Lent, community and giving to those in need


“The rich declare themselves the masters of the common goods they possess because they were the first to usurp them. If people kept only what is required for their daily needs and if the surplus were given to the poor, both riches and poverty would be abolished.” St. Ambrose, Bishop of Milan, 4th Century

“Are you not a thief? The goods entrusted to your stewardship you have hoarded. The bread you reserve belongs to the hungry. The coat hidden in your chest belongs to the naked. The shoes rotting in your house belong to those walk barefoot. Thus you oppress as many as you help… the Lord our God wants this earth to be the common possession of all human beings and its fruits to be for the use of all, but greed has produced the division of the land. Consequently, if you claim as your own part of what has been given for the use of all humankind and even the animals, it is fair for you to distribute at least part of it to the poor. They have the same rights as you.” St. Basil, Bishop of Caesarea, 4th Century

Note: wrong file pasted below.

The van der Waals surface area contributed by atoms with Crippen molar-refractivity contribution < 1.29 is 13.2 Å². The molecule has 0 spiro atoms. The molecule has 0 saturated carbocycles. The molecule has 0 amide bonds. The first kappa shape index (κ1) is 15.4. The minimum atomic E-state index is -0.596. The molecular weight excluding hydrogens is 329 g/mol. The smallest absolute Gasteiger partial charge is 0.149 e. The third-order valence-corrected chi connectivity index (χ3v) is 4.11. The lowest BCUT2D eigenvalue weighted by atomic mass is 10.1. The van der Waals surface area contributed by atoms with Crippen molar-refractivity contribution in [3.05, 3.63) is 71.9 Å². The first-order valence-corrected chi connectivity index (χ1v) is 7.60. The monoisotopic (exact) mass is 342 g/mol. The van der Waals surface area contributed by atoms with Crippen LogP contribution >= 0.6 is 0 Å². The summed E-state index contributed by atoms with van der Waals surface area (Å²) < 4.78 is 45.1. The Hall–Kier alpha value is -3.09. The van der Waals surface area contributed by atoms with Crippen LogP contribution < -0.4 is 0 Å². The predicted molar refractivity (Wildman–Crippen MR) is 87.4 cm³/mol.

“They devoted themselves to the teaching of the apostles and to the communal life, to the breaking of the bread, and to the prayers. Awe came upon everyone, and many signs and wonders were done through the apostles. All who believed were together and had all things in common; they would sell their property and possessions and divide them along all according to each one’s need. Every day the devoted themselves to meeting together in the temple and to breaking the bread in their homes. They ate their meals with exultation and sincerity of heart, praising God and enjoying favor with all the people. And every day the Lord added to their number those who were being saved.” Acts 2: 46-47

So it seems that there is a strong tradition in Christianity of communal life – the acknowledgement that we’re all in this thing together, and that God wants it that way. Living my faith separate from others or in a “me and Jesus alone” dynamic is not true to our roots and core identity. We best know and are known in community.

A constitutive element of our faith is sharing our resources generously and at some sacrifice to ourselves. We do this not only because it’s right, but because it is just.

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